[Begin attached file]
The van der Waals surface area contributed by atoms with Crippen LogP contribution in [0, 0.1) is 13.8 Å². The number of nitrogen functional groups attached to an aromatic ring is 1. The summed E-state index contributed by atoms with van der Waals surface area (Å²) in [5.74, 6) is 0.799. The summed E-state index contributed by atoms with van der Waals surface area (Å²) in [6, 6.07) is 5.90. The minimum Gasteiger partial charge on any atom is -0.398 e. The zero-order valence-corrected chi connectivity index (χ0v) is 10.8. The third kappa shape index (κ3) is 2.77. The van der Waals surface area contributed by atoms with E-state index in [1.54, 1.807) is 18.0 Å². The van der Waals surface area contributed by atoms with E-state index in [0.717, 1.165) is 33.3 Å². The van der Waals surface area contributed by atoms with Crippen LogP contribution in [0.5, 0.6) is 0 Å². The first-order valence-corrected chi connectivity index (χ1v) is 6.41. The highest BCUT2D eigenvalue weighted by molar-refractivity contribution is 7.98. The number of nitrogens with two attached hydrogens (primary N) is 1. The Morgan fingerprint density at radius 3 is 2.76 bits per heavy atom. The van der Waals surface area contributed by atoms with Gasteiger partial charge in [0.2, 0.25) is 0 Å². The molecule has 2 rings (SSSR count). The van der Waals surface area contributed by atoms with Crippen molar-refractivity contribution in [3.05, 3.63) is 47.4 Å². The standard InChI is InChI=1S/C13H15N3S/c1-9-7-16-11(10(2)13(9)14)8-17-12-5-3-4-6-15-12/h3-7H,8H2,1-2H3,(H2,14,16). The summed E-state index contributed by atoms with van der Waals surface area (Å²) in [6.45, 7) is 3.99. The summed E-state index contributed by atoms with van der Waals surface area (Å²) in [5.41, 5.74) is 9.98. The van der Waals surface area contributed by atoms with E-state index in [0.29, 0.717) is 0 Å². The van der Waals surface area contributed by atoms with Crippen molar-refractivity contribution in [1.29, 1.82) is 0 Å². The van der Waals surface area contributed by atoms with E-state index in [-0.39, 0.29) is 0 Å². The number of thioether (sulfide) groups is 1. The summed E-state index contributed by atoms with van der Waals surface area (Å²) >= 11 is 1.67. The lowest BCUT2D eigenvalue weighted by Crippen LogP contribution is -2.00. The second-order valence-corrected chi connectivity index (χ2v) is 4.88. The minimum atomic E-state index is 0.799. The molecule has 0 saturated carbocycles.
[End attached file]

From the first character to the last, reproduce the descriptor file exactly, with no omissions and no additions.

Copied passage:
The van der Waals surface area contributed by atoms with Crippen LogP contribution in [0, 0.1) is 13.8 Å². The number of nitrogen functional groups attached to an aromatic ring is 1. The summed E-state index contributed by atoms with van der Waals surface area (Å²) in [5.74, 6) is 0.799. The summed E-state index contributed by atoms with van der Waals surface area (Å²) in [6, 6.07) is 5.90. The minimum Gasteiger partial charge on any atom is -0.398 e. The zero-order valence-corrected chi connectivity index (χ0v) is 10.8. The third kappa shape index (κ3) is 2.77. The van der Waals surface area contributed by atoms with E-state index in [1.54, 1.807) is 18.0 Å². The van der Waals surface area contributed by atoms with E-state index in [0.717, 1.165) is 33.3 Å². The van der Waals surface area contributed by atoms with Crippen LogP contribution in [0.5, 0.6) is 0 Å². The first-order valence-corrected chi connectivity index (χ1v) is 6.41. The highest BCUT2D eigenvalue weighted by molar-refractivity contribution is 7.98. The number of nitrogens with two attached hydrogens (primary N) is 1. The Morgan fingerprint density at radius 3 is 2.76 bits per heavy atom. The van der Waals surface area contributed by atoms with Gasteiger partial charge in [0.2, 0.25) is 0 Å². The molecule has 2 rings (SSSR count). The van der Waals surface area contributed by atoms with Crippen molar-refractivity contribution in [3.05, 3.63) is 47.4 Å². The standard InChI is InChI=1S/C13H15N3S/c1-9-7-16-11(10(2)13(9)14)8-17-12-5-3-4-6-15-12/h3-7H,8H2,1-2H3,(H2,14,16). The summed E-state index contributed by atoms with van der Waals surface area (Å²) in [6.45, 7) is 3.99. The summed E-state index contributed by atoms with van der Waals surface area (Å²) in [5.41, 5.74) is 9.98. The van der Waals surface area contributed by atoms with E-state index in [0.29, 0.717) is 0 Å². The van der Waals surface area contributed by atoms with Crippen molar-refractivity contribution in [1.29, 1.82) is 0 Å². The van der Waals surface area contributed by atoms with E-state index in [-0.39, 0.29) is 0 Å². The number of thioether (sulfide) groups is 1. The summed E-state index contributed by atoms with van der Waals surface area (Å²) >= 11 is 1.67. The lowest BCUT2D eigenvalue weighted by Crippen LogP contribution is -2.00. The second-order valence-corrected chi connectivity index (χ2v) is 4.88. The minimum atomic E-state index is 0.799. The molecule has 0 saturated carbocycles.